In elementary school we watched the first two installments of the Thief in the Night trilogy. While these movies have horrible production and now are almost laughable, as an elementary student in the mid 1980s, these freaked me out.
You remember these movies right? If you don’t, consider yourself lucky to have missed out on a bad Christian pop-culture from the late 70’s. If you do, you’ll remember the electric shaver scene, the guillotine, and the terror each of these moments inflicted on a person who watched this movie. Oh and of course the CLASSIC, “You’ve Been Left Behind,” made popular (again?) in 1996 by DC Talk.
I remember these because watching this film instigated my first faith crisis. I said a prayer when I was 4 or 5, made this naïve commitment to something so much large than myself, not knowing much but knowing that I was completely loved and forgiven. But watching those movies, I completely thought I had missed something and that my faith was toast and I would end up getting chased down by guards because I wouldn’t take “the mark.”
However, my parents coached me through this moment, and I made it out with barely a scratch. I don’t remember their exact words or what they did, but I know that they comforted and encouraged and reminded me of that moment of initial faith that was as true then as it was now. They took this “crisis” seriously; they showed me love, and love was what I really needed. When moments like this resurfaced, I knew I could trust them. I knew they would walk me through another “crisis” with care.
I’m far on the other side of that conversation so many years ago. I’m now a parent with small children who are beginning to understand the Jesus thing in their own way. I’m a children’s pastor who partners with parents in helping them respond to the questions their children ask.
And boy, do these kids as SOME questions!
At some point all kids go through a period where their concrete world suddenly becomes abstract, where that which was once taken for granted now makes little sense. This isn’t easy for parents; just think how difficult is for your kids. I’ve started to realize that I’m saying the same five basic ideas when I chat with parents about this. This probably means I believe them and should capture them somewhere. Here is as good a place as any.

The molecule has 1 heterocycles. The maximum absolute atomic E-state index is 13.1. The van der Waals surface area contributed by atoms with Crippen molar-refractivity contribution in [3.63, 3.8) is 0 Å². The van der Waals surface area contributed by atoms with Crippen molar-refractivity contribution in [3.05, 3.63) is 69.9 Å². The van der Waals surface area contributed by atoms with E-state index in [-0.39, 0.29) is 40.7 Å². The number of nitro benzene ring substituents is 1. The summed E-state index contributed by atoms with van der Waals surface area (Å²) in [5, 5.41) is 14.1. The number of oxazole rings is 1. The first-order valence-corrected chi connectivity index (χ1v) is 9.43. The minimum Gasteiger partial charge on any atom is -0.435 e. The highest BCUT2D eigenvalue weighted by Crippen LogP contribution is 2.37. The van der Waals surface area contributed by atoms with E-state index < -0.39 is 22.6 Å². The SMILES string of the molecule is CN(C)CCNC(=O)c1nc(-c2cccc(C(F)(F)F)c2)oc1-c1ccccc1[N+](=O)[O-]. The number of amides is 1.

1. Reassure your children that there questions are a normal part of anyone’s faith when you mature. Don’t blow off these questions as bing childish. Some of these questions may be so deep that even the best theologians will have trouble answering them so a child can understand. Secondly – and I’m sure you know this – if you blow off these questions, you’ve shut down the lines of communication between you and your child. (and yes, that would be a bad thing.)
2. Answer their questions with grace and care. What you find easy to understand is not for your child. Be patient with where they are in this process. They need to know your unconditional love more than they need to know the answers to the questions.
3. Be OK with saying, “I don’t know.” Kids would rather have you honest than have you guess and be wrong. This could be a great opportunity for you work together to find answers.
4. Don’t be afraid to get help. None of us have all the answers. We’re here at the church to partner with you. Both of us have your child’s best at heart. You know you’re kids better than we do, and we’re here to help how we can. (This is also a good opportunity to partner with your child’s small group leader. Let him or her in on the questions your child is having, call for updates every so often to see what other questions your child is asking about faith. (Or life in general for that matter.) There is a good chance your child’s small group leader will have some good insight to share with you.
5. Don’t pester your kids. Don’t keep reminding them that they had questions by asking them over and over if everything is OK. Just reassure them that you’re there when they do. As long as you respond with care every time, they will keep coming to you.
Obviously this isn’t an exhuastive list as each faith crisis comes with its own set of questions and concerns. The most important thing in any situation is keeping the lines of communication open. No, strike that. THE MOST IMPORTANT thing to do is pray for and with your children every day. When these situations come up, pray even harder. And remember, we’re here to help. We’ll do what we can; we love your kids as much as you do. Let’s partner together; we’ll get through each moment together.